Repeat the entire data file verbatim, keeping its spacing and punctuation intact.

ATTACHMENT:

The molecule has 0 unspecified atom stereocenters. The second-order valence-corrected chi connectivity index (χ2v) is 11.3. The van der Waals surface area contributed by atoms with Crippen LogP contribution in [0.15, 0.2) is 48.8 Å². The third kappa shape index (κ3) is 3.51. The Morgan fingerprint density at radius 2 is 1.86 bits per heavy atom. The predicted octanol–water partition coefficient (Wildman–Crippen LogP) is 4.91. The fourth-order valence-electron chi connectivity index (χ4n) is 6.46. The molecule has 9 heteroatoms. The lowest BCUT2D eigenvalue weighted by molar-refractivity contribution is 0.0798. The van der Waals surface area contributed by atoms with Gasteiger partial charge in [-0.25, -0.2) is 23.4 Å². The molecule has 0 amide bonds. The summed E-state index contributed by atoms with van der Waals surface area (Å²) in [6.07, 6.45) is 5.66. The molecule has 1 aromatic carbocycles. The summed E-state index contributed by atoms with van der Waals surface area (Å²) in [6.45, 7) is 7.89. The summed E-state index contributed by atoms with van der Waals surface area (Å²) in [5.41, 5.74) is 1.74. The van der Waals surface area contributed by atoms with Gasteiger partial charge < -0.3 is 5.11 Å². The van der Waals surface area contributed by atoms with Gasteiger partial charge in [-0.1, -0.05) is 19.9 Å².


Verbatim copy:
The molecule has 0 unspecified atom stereocenters. The second-order valence-corrected chi connectivity index (χ2v) is 11.3. The van der Waals surface area contributed by atoms with Crippen LogP contribution in [0.15, 0.2) is 48.8 Å². The third kappa shape index (κ3) is 3.51. The Morgan fingerprint density at radius 2 is 1.86 bits per heavy atom. The predicted octanol–water partition coefficient (Wildman–Crippen LogP) is 4.91. The fourth-order valence-electron chi connectivity index (χ4n) is 6.46. The molecule has 9 heteroatoms. The lowest BCUT2D eigenvalue weighted by molar-refractivity contribution is 0.0798. The van der Waals surface area contributed by atoms with Gasteiger partial charge in [-0.25, -0.2) is 23.4 Å². The molecule has 0 amide bonds. The summed E-state index contributed by atoms with van der Waals surface area (Å²) in [6.07, 6.45) is 5.66. The molecule has 1 aromatic carbocycles. The summed E-state index contributed by atoms with van der Waals surface area (Å²) in [6.45, 7) is 7.89. The summed E-state index contributed by atoms with van der Waals surface area (Å²) in [5.41, 5.74) is 1.74. The van der Waals surface area contributed by atoms with Gasteiger partial charge < -0.3 is 5.11 Å². The van der Waals surface area contributed by atoms with Gasteiger partial charge in [-0.1, -0.05) is 19.9 Å².